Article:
Project: e-Commerce website
Role: Design Research & UX/UI Design
Platform: e-commerce Website
Tools: Sketch, InVision, Photoshop, Keynote
This e-commerce concept project is for a local Housewares store, based in the Algate neighborhood, in London. The brick-and-mortar store has been a local favorite for the past 20 years and is now looking to expand a curated offering of select items on a web platform.
A large emphasis is placed on information architecture — organizing the online experience to match the ethos and the look and feel of the store. The MVP prototype successfully navigates users through the online selection, as well as the user-focused purchase experience.
The Challenge: To sort and organize the products, creating successful information architecture for the site. Also to create a smooth user flow for the main tasks: search, discover and repeat orders, utilizing the e-commerce checkout function.
The Solution: Via user-research methods, such as card sorting, successfully create Visual Hierarchy and Information Architecture focused on user's needs. This will assist in creating a smooth and efficient user flow in the check-out process. The double-diamond design method will be an ally in the iteration and synthesizing process.
Card Sorting: Open & closed method
Splendid Homewares was looking to translate their ethos and experience into a trusted e-commerce site. I was given approximately 100 curated items, in random order, to be featured in the store. It was hence essential that I focused a good portion of the sprint on Information Architecture. I employed methods such as open and closed card sorting and a site-visit which granted further insights into the feel of what was most vital for the online platform.
Looking at competitors: Lords, Robert Dyas, Anthropologie, Maison Curate, two key primary user functions were confirmed. The search bar needed to be front and centre. This was going to be one of the key navigational tools for an
e-commerce website. The brief was echoed in the competitors' application of the store's contact details being offered prime real-estate on the home page. Splendid Housewares wanted to continue their core value of service and care as they expanded to this new digital model.
Search Bar: prominent
During my site visit to each of the following businesses, my key takeaway was noting how important clear spacial organization completely shifted a customer's experience. Robert Dyas was cluttered and overwhelming, whereas Maison Curate struck a perfect balance of warm and inviting, yet beautifully curated. It was clear that the website needed to reflect this same welcoming atmosphere.
Card Sorting: Open & Closed
Starting with an open card sort, the outlying items quickly became visible. With each user sorting through, simplicity and organization arose to the surface. It was important to note the importance of global taxonomy. If a non-native English speaker couldn't find an item — the point of the navigation system was lost. After the initial refinement of the open sort, the closed sort allowed for further streamlining, folding any excess into efficiency. Thus began the information architecture of the site, through the core pillar of keen user-research & insights.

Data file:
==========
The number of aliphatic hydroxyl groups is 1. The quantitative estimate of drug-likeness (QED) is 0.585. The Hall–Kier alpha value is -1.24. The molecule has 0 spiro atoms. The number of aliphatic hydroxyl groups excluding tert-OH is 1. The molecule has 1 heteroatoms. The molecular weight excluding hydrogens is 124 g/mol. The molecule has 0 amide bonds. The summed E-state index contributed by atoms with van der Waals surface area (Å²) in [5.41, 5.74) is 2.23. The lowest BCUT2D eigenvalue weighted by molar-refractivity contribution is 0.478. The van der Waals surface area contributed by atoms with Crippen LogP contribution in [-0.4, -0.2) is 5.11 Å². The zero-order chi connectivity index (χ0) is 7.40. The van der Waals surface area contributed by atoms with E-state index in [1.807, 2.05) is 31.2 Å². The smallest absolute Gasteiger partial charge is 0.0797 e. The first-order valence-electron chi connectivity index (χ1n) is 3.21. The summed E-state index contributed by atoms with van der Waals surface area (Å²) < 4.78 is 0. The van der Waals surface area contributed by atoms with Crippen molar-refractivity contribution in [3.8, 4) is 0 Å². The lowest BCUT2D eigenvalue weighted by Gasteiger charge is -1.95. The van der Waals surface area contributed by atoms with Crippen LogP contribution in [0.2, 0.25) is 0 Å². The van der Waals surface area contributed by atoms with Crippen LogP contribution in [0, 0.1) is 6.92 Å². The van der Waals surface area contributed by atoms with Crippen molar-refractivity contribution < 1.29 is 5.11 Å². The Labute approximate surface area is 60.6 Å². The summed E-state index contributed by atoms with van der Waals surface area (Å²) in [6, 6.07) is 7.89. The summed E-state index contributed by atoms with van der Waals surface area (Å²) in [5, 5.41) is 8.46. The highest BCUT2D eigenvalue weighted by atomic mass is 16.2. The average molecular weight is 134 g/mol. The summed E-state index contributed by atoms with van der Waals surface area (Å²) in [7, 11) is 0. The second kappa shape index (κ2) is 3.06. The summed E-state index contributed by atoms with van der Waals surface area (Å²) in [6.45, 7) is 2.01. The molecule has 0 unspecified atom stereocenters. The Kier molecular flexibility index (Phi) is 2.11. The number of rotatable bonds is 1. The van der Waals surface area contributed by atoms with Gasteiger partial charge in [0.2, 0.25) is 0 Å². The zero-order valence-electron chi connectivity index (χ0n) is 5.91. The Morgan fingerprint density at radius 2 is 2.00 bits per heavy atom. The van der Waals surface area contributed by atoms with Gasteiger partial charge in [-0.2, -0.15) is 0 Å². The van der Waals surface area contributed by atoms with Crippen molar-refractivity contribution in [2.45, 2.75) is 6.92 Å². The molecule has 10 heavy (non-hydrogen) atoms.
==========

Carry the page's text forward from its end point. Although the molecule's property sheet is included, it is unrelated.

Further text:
Affinity Mapping with this particular creative problem, doubled as a navigation tool. It further defined the categories and the hierarchies within the information architecture.
As each layer in the UX process builds upon itself, the Site Map, is a further synthesis of the methods preceding it. The Kitchen and Garden & Home categories were further tested and users still found the Taxonomy confusing. Kitchenware was the widest range, hence needed the prime real-estate. It couldn't be folded into Home. A further iteration of this became: Kitchen & Dining plus, Home Accessories, which solved the hierarchy and user experience.
Kitchen & Dining | Home Accessories
This represents the User Journey specifically for the Discovery Flow. This Happy Path highlights the Wishlist. It was a key feature that was requested during our user-research. Users employed it as a comparison method, it built their trust and enhanced the checkout flow.
I created User Journeys for the Search flow and the Checkout flow too, in order to ensure a holistic customer experience.
During the sketching phase key takeaways were assimilating the user flow into the flow of the screens. It was also important to continue the thread of clear, efficient navigation to match the in-store experience. Shipping options became more specific as did adding a clear quantity indicator in the items checkout flow.
This phase of user-testing was pertinent to ironing out various bugs within the flow. With each round of tests, it smoothed any core issues out and refined the system. The checkout system needed to feel entirely secure to the user, the level of trust might be easily shaken, so extra care was taken to ensure ease and clarity.
The profile icon and sign in copy refined due to user feedback.
Through user-testing, I found clear indicators of my unconscious assumptions, the menu bar being a wonderful example. I kept adding an anchor to the menu which would guide users through the menu. But quickly learned that it was not only taking up prime real-estate, it was also a hand-hold that was not necessary. The iterations are clearly indicated below.
The menu bar, resolved
Using Sketch, I was able to add details which might have been missed in the paper prototype. Graying out the screens when the pop-up appeared, detailing the items individually and on the home page enabled a deeper understanding of the information architecture.
This e-commerce store guides new users through the search function and navigation of the site. It efficiently guides them through the discovery process, to the final purchase page.
5. NEXT STEPS